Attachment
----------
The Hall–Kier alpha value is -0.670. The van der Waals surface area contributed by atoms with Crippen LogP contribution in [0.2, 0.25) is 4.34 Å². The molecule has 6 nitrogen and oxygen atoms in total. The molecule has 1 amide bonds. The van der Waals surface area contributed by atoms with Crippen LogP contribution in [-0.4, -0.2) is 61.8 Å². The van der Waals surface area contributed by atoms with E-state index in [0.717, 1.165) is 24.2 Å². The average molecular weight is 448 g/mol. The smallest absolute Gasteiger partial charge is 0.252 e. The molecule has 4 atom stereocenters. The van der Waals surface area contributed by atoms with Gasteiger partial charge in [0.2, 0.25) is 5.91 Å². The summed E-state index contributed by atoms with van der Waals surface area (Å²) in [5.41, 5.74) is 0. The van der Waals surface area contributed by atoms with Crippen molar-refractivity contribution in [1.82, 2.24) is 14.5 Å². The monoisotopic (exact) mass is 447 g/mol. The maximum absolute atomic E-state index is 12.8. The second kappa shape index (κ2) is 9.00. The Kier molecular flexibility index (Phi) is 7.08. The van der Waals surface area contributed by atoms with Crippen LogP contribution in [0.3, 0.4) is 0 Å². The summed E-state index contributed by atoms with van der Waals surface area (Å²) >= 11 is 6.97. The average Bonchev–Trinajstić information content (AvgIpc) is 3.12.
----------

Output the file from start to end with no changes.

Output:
The Hall–Kier alpha value is -0.670. The van der Waals surface area contributed by atoms with Crippen LogP contribution in [0.2, 0.25) is 4.34 Å². The molecule has 6 nitrogen and oxygen atoms in total. The molecule has 1 amide bonds. The van der Waals surface area contributed by atoms with Crippen LogP contribution in [-0.4, -0.2) is 61.8 Å². The van der Waals surface area contributed by atoms with E-state index in [0.717, 1.165) is 24.2 Å². The average molecular weight is 448 g/mol. The smallest absolute Gasteiger partial charge is 0.252 e. The molecule has 4 atom stereocenters. The van der Waals surface area contributed by atoms with Gasteiger partial charge in [0.2, 0.25) is 5.91 Å². The summed E-state index contributed by atoms with van der Waals surface area (Å²) in [5.41, 5.74) is 0. The van der Waals surface area contributed by atoms with Crippen molar-refractivity contribution in [1.82, 2.24) is 14.5 Å². The monoisotopic (exact) mass is 447 g/mol. The maximum absolute atomic E-state index is 12.8. The second kappa shape index (κ2) is 9.00. The Kier molecular flexibility index (Phi) is 7.08. The van der Waals surface area contributed by atoms with Crippen LogP contribution in [0.3, 0.4) is 0 Å². The summed E-state index contributed by atoms with van der Waals surface area (Å²) >= 11 is 6.97. The average Bonchev–Trinajstić information content (AvgIpc) is 3.12.